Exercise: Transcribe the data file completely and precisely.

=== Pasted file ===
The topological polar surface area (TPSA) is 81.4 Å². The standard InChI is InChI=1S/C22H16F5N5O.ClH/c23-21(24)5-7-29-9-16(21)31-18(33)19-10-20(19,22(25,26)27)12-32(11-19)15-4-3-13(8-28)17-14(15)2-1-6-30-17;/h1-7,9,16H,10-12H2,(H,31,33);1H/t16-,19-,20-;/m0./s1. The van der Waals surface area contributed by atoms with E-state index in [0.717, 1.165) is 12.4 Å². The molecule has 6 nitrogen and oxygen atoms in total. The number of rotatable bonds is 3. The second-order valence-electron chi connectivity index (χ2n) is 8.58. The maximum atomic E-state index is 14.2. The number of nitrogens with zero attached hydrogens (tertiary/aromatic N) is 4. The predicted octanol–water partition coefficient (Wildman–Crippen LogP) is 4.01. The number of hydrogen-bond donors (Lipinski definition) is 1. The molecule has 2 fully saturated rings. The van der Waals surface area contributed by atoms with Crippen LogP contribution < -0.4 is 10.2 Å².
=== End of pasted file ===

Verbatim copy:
The topological polar surface area (TPSA) is 81.4 Å². The standard InChI is InChI=1S/C22H16F5N5O.ClH/c23-21(24)5-7-29-9-16(21)31-18(33)19-10-20(19,22(25,26)27)12-32(11-19)15-4-3-13(8-28)17-14(15)2-1-6-30-17;/h1-7,9,16H,10-12H2,(H,31,33);1H/t16-,19-,20-;/m0./s1. The van der Waals surface area contributed by atoms with E-state index in [0.717, 1.165) is 12.4 Å². The molecule has 6 nitrogen and oxygen atoms in total. The number of rotatable bonds is 3. The second-order valence-electron chi connectivity index (χ2n) is 8.58. The maximum atomic E-state index is 14.2. The number of nitrogens with zero attached hydrogens (tertiary/aromatic N) is 4. The predicted octanol–water partition coefficient (Wildman–Crippen LogP) is 4.01. The number of hydrogen-bond donors (Lipinski definition) is 1. The molecule has 2 fully saturated rings. The van der Waals surface area contributed by atoms with Crippen LogP contribution < -0.4 is 10.2 Å².